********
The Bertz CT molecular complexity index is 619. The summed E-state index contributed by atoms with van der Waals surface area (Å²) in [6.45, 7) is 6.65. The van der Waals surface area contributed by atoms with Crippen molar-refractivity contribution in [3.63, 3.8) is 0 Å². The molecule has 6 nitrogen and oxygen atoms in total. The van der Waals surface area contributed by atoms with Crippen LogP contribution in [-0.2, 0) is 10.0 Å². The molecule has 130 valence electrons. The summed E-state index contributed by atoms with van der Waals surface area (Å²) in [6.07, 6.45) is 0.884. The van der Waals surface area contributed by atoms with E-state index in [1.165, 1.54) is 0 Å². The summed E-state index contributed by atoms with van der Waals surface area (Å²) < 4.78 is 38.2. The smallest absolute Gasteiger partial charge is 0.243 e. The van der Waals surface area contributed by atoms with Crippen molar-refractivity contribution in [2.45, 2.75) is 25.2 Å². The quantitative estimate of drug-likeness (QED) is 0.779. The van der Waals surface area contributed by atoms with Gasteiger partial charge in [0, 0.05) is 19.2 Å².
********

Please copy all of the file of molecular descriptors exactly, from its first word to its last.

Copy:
The Bertz CT molecular complexity index is 619. The summed E-state index contributed by atoms with van der Waals surface area (Å²) in [6.45, 7) is 6.65. The van der Waals surface area contributed by atoms with Crippen molar-refractivity contribution in [3.63, 3.8) is 0 Å². The molecule has 6 nitrogen and oxygen atoms in total. The van der Waals surface area contributed by atoms with Crippen LogP contribution in [-0.2, 0) is 10.0 Å². The molecule has 130 valence electrons. The summed E-state index contributed by atoms with van der Waals surface area (Å²) in [6.07, 6.45) is 0.884. The van der Waals surface area contributed by atoms with E-state index in [1.165, 1.54) is 0 Å². The summed E-state index contributed by atoms with van der Waals surface area (Å²) < 4.78 is 38.2. The smallest absolute Gasteiger partial charge is 0.243 e. The van der Waals surface area contributed by atoms with Crippen molar-refractivity contribution in [2.45, 2.75) is 25.2 Å². The quantitative estimate of drug-likeness (QED) is 0.779. The van der Waals surface area contributed by atoms with Gasteiger partial charge in [0, 0.05) is 19.2 Å².